Nick Shemonsky

Ops, Infrastructure as Code, Miscellanea…

Installing a LAMP Server on RHEL

Recently, I signed up for the free tier of Amazon Web Services. I wanted to gain some exposure to AWS and who can argue against having a free lab environment to play with?

One of the first things I wanted to do was set up was a web server. I thought I’d document the steps here for future reference. In this case I chose to use the free tier version of RHEL. (Accordingly, the instructions below also apply to CentOS and other Red Hat based distros.) All of this is done as ec2-user.

After connecting to the instance, the first thing to do is get the system up to date.

sudo yum update -y

Next up, install all packages and dependencies for Apache, MySQL and PHP. Also, install the php-mysql package for MySQL support in any PHP apps.

sudo yum groupinstall -y "Web Server" "MySQL Database Server" "MySQL Database Client" "PHP Support"
sudo yum -y install php-mysql

If in your particular distro those names don’t match up you can search for the correct group name, e.g:

sudo yum grouplist | grep MySQL

Now we can start Apache and configure it to start on boot.

sudo service httpd start
sudo chkconfig httpd on</pre>

Then allow port 80 traffic. Open up /etc/sysconfig/iptables and add the following then restart iptables.

-A INPUT -m state --state NEW -m tcp -p tcp --dport 80 -j ACCEPT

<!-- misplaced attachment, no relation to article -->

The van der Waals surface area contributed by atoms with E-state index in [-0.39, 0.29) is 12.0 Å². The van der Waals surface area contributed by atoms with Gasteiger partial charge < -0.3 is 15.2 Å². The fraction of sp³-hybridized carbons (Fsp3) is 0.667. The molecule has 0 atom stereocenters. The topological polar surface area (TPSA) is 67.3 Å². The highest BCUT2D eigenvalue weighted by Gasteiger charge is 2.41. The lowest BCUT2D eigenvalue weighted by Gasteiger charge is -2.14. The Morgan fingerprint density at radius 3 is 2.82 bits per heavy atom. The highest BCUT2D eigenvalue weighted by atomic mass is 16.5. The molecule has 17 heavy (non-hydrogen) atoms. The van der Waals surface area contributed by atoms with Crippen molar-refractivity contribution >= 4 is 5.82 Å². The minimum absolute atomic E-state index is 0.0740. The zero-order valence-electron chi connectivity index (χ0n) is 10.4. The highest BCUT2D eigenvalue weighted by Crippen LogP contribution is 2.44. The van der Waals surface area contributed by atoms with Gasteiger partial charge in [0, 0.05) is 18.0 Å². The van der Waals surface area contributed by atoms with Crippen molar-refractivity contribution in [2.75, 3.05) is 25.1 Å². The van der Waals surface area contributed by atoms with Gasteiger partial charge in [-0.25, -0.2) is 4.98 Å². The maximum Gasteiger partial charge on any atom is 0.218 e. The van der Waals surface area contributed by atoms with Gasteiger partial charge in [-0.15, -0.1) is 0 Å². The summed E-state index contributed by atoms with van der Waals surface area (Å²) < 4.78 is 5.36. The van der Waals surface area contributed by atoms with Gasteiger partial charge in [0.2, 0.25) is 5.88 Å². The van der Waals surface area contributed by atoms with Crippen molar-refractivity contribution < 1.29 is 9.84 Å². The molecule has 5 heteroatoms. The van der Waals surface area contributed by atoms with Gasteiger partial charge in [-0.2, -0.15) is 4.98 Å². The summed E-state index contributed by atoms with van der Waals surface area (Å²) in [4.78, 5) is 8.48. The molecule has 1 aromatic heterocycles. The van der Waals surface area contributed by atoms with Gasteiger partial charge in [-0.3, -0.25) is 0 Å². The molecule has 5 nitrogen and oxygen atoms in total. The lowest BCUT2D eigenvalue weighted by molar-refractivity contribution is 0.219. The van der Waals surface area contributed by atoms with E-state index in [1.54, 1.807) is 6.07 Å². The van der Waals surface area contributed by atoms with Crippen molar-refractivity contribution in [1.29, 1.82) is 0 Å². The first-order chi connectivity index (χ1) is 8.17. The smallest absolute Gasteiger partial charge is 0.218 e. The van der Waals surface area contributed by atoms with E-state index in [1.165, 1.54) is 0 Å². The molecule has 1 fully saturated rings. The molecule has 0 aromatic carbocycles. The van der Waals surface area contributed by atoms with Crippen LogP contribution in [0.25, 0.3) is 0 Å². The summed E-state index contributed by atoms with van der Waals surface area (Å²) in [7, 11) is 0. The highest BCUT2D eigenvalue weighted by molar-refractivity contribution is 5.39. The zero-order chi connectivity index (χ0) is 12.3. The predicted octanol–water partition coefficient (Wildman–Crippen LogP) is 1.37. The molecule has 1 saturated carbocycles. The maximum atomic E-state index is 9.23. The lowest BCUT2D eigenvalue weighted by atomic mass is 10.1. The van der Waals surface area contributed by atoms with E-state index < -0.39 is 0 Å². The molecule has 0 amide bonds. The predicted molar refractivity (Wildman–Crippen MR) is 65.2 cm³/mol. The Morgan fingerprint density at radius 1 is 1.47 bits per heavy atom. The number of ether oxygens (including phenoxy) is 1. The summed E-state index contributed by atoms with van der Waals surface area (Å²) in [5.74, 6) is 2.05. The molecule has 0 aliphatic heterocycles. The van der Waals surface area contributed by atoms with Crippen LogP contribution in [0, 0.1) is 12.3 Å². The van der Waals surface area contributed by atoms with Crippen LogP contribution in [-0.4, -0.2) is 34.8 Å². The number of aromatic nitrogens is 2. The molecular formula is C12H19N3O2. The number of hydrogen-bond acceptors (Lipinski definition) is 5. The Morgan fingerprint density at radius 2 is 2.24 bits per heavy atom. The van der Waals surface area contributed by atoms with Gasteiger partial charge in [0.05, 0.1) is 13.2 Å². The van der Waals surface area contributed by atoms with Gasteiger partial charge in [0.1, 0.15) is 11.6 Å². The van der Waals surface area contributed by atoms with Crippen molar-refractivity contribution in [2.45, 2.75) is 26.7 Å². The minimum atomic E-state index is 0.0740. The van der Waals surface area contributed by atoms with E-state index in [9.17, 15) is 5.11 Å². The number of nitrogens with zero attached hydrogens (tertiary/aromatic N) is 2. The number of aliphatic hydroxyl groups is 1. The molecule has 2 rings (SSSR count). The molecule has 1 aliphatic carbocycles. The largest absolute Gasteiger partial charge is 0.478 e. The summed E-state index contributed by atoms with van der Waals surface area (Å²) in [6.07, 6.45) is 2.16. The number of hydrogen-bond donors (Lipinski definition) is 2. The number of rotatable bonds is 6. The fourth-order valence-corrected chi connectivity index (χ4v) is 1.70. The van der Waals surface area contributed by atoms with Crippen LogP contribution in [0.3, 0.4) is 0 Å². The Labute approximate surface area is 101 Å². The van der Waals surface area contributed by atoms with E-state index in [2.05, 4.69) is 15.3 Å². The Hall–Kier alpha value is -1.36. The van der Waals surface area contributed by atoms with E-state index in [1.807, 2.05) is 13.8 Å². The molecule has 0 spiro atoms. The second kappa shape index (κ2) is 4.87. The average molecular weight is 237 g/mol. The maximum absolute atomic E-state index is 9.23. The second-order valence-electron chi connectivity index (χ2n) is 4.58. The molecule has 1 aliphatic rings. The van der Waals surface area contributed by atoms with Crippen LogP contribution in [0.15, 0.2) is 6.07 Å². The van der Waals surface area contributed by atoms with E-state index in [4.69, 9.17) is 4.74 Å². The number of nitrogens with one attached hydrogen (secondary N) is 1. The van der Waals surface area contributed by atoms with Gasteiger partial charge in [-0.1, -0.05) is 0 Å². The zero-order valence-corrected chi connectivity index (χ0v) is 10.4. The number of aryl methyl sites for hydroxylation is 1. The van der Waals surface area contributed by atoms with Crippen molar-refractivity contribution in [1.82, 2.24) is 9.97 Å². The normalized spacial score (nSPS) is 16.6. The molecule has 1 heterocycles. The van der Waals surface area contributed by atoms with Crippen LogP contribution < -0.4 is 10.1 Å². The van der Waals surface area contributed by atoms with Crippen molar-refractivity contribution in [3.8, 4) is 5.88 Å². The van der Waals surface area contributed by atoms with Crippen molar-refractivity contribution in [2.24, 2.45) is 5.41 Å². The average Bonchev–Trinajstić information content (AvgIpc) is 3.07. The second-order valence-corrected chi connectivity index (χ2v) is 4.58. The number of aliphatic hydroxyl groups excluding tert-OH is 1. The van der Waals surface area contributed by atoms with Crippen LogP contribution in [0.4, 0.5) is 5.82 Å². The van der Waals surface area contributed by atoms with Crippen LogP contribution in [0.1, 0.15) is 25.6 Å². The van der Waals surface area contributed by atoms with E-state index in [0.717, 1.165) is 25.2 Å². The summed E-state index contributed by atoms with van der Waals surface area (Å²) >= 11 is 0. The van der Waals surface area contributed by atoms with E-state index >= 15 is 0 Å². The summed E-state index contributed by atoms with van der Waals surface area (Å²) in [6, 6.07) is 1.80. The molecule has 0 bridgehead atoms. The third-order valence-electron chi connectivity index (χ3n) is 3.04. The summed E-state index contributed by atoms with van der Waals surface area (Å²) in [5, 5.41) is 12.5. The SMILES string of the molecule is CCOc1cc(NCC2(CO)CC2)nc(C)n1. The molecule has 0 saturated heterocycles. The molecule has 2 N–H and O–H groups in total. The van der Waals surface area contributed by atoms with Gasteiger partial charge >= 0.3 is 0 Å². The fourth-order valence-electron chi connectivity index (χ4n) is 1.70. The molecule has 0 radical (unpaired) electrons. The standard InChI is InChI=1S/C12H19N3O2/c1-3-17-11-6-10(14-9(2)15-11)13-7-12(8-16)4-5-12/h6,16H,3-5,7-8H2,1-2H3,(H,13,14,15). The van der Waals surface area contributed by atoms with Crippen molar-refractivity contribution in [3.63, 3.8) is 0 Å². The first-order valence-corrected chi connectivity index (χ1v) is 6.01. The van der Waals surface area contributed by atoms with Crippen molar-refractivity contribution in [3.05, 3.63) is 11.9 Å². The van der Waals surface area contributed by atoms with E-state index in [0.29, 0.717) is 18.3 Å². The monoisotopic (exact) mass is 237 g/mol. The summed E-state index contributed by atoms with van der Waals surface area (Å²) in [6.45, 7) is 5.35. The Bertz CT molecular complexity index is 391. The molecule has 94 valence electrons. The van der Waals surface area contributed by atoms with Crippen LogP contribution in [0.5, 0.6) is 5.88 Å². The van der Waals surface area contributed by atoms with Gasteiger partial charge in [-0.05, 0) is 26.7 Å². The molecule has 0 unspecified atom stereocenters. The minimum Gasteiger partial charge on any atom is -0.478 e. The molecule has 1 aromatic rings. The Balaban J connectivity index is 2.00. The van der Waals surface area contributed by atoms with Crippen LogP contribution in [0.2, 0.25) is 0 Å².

sudo service iptables restart

At this point you should be able to connect to the public DNS address of your instance and see the Apache test page. If you can’t connect, make sure your AWS instance is in a security group allowing port 80.

If you connected successfully, set up a quick PHP test

sudo echo "<?php phpinfo(); ?>" > /var/www/html/testphp.php

Try connecting to http://your.public.dns/testphp.php. You should see the PHP information page. If so, go ahead and remove the testphp file as no one needs to see that info about your system.

sudo rm /var/www/html/testphp.php

Next up, enable MySQL and set it to start on boot.

sudo service mysqld start
sudo chkconfig mysqld on

Finally, run mysql_secure_installation to set your root MySQL password and remove all the insecure features.

sudo mysql_secure_installation

The first question asks for the root password of your instance which by default is blank so enter through that, then set a root password for the MySQL root user.

Now enter Y for the rest of the questions to:

  • Remove anonymous users
  • Disable remote root logins
  • Remove the test database
  • Reload all privilege tables and save changes

That’s it! All done in just a few minutes. One last thing, dont forget to set up permissions on /var/www/ accordingly so that ec2-user has access to work with any files in there.